Income “Derived” and “Received” for Means Test

28 Nov Income “Derived” and “Received” for Means Test

One of the many sticking points about the Means Test is defining income when comparing one’s income for the past six months against the median income. Income is defined in sec. 101(10A) of the Bankruptcy Code as “the average monthly income from all sources that the debtor receives (or in a joint case the debtor and the debtor’s spouse receive) without regard to whether such income is taxable income, derived during the 6-month period . . .”.

There has been much debate over the impact of “receives” and “derived.” Does a commission or pay check received after the six month period count? What if it is received during the six months but stems from work before the period began?

On November 20, 2008, Judge Joel B. Rosenthal of the Massachusetts bankruptcy court ruled that the income must be derived during the six month period, and that “the timing of its actual receipt is irrelevant.” This ruling is practical and easy to apply, although it may contrast with accepted rules of statutory construction which discourage ignoring words expressly included by Congress.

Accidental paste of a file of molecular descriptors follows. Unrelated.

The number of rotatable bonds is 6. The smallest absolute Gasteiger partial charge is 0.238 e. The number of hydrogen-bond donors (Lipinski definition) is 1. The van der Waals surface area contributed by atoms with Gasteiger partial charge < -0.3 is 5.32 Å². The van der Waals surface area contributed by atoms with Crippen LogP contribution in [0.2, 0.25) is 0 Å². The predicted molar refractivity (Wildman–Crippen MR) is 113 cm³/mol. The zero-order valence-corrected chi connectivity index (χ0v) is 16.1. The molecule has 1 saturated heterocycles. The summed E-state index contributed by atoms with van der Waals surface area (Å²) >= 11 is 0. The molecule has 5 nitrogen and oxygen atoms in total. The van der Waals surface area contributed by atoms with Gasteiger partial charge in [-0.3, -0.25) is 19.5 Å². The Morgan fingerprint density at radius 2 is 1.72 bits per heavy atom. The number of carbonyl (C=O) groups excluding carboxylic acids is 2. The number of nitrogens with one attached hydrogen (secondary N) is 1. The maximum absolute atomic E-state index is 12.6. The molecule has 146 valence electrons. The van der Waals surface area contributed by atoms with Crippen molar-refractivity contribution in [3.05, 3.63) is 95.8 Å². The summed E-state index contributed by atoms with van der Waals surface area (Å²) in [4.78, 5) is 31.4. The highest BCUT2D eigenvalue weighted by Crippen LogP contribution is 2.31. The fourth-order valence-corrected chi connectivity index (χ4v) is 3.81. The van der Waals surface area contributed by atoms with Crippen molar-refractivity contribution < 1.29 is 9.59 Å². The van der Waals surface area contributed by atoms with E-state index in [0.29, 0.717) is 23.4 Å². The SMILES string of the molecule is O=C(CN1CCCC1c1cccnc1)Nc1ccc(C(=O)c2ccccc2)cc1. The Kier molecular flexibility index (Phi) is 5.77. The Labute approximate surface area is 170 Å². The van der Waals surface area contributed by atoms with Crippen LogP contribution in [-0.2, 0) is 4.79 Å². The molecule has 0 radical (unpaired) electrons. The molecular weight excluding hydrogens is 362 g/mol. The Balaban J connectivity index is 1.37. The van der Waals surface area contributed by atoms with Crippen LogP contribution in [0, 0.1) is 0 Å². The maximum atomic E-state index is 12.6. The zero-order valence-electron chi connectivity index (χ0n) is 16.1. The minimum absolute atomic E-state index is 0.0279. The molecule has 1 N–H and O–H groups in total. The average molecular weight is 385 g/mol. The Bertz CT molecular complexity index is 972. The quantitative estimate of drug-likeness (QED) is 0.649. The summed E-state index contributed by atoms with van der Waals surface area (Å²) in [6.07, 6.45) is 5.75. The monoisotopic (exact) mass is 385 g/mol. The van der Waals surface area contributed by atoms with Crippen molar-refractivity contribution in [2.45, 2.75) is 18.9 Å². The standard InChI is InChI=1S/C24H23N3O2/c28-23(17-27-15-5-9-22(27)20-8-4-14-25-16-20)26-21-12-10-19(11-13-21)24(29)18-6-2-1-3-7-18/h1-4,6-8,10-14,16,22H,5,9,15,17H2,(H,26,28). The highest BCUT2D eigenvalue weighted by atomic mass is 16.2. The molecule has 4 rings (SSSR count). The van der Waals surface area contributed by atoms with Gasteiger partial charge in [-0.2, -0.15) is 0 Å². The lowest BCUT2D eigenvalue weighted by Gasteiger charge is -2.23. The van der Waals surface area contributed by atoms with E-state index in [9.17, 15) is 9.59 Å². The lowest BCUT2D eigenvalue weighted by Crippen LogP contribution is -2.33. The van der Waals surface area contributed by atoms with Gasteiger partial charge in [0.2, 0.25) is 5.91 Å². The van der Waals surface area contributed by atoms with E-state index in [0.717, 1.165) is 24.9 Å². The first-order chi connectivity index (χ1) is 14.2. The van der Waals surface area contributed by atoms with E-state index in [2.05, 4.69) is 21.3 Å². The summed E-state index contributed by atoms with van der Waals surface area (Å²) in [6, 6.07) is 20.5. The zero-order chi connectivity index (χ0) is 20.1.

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L. Jed Berliner practices exclusively in consumer bankruptcy, foreclosure defense, and related consumer protection litigation such as credit card defenses and suing debt collectors. He established his Springfield, MA practice in 1988. Attorney Berliner is a regular and active contributor to the Bankruptcy Law Network, the Bankruptcy Roundtable, and the National Association of Consumer Bankruptcy Attorneys, three specialized consumer bankruptcy forums on the Internet, and is an informal mentor to regional practitioners. He is recognized by his peers as an expert in consumer bankruptcy issues. He thoroughly enjoys being rated "excellent" in his client surveys.

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